Burnout is when you feel exhausted, cynical, or unfulfilled by your job. It’s common among those who don’t have any control over their work or who have conflicting expectations placed upon them. But it’s also possible to burn out when you’re looking for a job — especially if you’ve been at it for a while without any luck.
Your job search is your full-time job, but it can be tough to give it the time and energy it needs. That’s because you may have a lot of other things going on in your life, like supporting a family or caring for a loved one. All of these responsibilities can make you feel burned out and stressed.
If you’ve been applying for jobs for a while with no luck, it’s easy to burn out. Here’s how to avoid job search burnout and keep your motivation up.
The longer your job search goes on, the harder it is to maintain your motivation, even though there’s evidence that the longer you’re looking, the more likely you are to find a job.
While you can’t control everything about the job market or the hiring process for each particular position you apply for, there are some things you can do to keep yourself moving forward as you look for a job.
Know that it’s normal
First off, it’s important to recognize that this is a normal part of the job search process. If you’ve been applying for jobs and getting interviews but no callbacks or offers, it’s easy to start feeling like there must be something wrong with you.
This can lead to self-doubt and lack of confidence, which then make the job search more difficult. It’s also possible that you’ve had some interviews but found out that people with more experience than you were hired instead — again leading to feelings of not being good enough.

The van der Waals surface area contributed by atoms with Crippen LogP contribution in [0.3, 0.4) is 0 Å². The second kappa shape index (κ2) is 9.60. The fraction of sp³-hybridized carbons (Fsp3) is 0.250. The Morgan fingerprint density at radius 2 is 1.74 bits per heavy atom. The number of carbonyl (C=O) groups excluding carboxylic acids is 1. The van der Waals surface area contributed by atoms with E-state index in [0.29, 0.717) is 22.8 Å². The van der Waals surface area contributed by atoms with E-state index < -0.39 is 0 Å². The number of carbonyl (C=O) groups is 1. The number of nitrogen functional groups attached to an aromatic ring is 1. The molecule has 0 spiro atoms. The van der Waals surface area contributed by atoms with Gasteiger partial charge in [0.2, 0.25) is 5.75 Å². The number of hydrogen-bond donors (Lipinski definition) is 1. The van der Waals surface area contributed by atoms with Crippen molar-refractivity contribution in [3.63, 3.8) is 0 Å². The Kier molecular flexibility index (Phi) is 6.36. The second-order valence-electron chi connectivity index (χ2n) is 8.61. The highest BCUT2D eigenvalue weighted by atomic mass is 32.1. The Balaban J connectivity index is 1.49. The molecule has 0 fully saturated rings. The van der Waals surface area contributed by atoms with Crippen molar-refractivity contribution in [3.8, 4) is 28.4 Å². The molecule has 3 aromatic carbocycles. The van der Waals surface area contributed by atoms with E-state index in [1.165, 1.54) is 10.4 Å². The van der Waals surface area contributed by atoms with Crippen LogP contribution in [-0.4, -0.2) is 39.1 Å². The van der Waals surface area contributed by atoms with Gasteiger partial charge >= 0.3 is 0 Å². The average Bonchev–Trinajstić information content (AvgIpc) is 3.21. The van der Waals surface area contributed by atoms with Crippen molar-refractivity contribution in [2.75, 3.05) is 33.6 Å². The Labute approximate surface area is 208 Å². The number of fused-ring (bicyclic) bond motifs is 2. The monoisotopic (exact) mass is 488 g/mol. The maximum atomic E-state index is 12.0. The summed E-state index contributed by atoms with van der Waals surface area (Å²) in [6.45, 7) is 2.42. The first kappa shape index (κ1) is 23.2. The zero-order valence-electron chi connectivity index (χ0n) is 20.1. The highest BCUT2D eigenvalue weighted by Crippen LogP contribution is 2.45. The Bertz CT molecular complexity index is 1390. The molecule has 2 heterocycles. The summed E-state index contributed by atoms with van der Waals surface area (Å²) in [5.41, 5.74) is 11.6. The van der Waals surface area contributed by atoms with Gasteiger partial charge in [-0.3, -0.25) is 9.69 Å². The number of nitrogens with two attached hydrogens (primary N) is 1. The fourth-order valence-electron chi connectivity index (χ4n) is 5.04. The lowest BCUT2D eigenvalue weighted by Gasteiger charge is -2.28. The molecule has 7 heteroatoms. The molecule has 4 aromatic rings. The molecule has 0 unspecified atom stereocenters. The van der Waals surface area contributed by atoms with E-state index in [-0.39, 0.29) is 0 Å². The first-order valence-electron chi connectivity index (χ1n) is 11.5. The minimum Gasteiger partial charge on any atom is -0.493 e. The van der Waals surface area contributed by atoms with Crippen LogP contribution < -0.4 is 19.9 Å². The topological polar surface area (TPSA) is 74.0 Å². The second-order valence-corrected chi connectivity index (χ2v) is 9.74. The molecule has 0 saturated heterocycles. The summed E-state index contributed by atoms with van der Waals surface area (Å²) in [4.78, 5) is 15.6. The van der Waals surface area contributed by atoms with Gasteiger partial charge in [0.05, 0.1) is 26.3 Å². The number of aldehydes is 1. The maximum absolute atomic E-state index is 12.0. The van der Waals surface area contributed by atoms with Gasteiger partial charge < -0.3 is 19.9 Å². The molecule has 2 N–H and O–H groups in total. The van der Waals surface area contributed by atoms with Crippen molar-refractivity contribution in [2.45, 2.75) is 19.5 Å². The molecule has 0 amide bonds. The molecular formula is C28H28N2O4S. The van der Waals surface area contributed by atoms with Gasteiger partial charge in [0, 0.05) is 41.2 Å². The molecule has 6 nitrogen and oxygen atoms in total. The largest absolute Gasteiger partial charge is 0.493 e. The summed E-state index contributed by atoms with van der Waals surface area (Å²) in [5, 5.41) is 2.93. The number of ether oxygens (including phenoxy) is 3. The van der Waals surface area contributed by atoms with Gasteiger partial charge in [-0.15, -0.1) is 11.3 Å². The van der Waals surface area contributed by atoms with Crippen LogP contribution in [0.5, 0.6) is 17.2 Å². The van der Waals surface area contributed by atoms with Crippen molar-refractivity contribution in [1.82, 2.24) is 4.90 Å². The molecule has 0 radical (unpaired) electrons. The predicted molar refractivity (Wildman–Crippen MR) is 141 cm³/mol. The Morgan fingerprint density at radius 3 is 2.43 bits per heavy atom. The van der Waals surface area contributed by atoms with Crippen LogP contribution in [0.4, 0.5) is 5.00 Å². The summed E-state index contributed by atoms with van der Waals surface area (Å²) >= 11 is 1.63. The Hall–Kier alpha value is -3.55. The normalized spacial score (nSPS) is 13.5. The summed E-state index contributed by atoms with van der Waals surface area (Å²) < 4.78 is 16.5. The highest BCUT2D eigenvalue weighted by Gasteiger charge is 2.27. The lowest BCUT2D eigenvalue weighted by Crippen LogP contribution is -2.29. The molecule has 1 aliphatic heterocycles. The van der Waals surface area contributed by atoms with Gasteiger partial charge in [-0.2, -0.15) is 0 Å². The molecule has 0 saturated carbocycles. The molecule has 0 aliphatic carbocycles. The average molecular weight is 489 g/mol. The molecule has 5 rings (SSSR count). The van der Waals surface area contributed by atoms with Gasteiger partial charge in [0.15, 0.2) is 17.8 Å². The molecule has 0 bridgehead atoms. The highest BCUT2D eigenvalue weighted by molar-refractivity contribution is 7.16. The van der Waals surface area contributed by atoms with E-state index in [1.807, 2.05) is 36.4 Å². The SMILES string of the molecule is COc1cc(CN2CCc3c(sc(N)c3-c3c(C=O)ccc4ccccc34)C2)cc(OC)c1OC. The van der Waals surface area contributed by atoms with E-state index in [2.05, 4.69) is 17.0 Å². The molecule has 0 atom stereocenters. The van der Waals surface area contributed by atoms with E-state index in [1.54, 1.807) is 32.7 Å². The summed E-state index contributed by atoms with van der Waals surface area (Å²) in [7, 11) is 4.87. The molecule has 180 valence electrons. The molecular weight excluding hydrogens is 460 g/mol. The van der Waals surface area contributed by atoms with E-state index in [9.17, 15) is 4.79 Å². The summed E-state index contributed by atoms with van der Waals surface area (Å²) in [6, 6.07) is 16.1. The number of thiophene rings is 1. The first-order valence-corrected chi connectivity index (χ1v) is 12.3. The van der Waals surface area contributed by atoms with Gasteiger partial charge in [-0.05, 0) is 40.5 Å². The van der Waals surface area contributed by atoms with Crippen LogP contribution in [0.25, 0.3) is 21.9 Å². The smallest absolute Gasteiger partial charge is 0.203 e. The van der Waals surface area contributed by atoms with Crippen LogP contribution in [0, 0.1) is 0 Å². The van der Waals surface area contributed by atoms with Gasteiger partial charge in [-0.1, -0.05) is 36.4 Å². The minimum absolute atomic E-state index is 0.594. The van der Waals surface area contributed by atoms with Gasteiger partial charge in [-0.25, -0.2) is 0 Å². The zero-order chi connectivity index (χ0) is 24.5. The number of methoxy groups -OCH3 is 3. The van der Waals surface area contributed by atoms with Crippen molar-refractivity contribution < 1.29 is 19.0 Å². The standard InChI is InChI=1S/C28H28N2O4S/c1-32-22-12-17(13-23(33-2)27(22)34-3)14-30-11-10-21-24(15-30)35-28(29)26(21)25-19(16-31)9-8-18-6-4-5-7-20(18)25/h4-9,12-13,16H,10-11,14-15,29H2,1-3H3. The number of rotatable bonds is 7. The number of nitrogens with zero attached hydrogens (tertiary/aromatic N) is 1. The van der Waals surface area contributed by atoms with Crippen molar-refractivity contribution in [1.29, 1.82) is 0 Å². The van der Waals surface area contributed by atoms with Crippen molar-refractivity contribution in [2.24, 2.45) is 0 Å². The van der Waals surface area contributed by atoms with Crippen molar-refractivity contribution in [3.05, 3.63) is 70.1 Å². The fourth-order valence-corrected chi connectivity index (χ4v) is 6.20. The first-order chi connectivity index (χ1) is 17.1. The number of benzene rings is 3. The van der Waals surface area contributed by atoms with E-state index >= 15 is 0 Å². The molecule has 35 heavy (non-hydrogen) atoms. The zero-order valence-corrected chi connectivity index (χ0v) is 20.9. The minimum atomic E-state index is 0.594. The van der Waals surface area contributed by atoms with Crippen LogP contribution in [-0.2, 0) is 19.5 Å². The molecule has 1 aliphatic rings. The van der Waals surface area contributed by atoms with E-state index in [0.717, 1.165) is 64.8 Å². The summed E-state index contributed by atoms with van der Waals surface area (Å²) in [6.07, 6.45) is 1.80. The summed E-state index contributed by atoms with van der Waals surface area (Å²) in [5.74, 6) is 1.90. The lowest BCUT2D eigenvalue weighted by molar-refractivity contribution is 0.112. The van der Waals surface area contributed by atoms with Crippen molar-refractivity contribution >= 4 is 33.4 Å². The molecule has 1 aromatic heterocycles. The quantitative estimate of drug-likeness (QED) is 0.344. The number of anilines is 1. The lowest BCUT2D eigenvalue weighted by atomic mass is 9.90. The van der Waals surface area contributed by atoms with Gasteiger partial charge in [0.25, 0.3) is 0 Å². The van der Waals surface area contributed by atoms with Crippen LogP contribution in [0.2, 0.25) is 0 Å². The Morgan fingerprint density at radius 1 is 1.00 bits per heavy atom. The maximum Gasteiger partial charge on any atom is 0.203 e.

It is important to recognize that finding a job is not about accepting an offer for a perfect position at the ideal company, but instead making the best decision for yourself and your career.
It’s important to take care of yourself throughout the process.
Here are some tips for avoiding job search burnout:
Build a support network of friends and family who believe in you and will help keep you motivated.
Take time off to recharge when needed. This can include taking a weekend off from applying or stepping away from social media while you’re on vacation.
Whether you’re searching for a job or not, exercise is an important part of taking care of your body and mind. It relieves stress, improves sleep, and boosts your mood. Plus, having a regular workout routine will help you stay motivated during your search.
It may be tempting to spend all day every day looking for a job, but that could lead to burnout. Make sure you set aside time for friends, family, and hobbies — even if it’s just a little bit each day. These activities will help you stay positive during your search.
The perfect job may not exist — at least not right away. Try to keep an open mind about what you’re looking for so that you can consider all opportunities that come your way. This will also help you avoid unnecessary stress.
Don’t let it get to that point.
Take breaks from the search, be it a day, a week, or whatever time you need to recharge and be ready to resume the hunt again.
Sometimes job searches can go on far longer than you might expect, but how long they last have more to do with the time and circumstance than anything else.
Keep updating your online presence, refine your resume and portfolio as needed, try new things like networking with new groups or volunteering and other ways of making yourself into a more attractive candidate. You’ll be hired in the job that’s right for you before you ever reach burnout.
I’m Twanna Carter, Ph.D., and I help high achieving professional women who are anxious about transitioning into a new career, have absolute confidence and belief in their own abilities, so they can communicate their unique value, honor their true purpose, and boldly pursue their dream career.
In less than an hour, you can join the thousands of other women who have gone from being stuck in a career they hate to feeling fulfilled by a job that aligns with who they were meant to be.
Schedule your free 15-minute Career Transition Consult here: bit.ly/drcarter_15min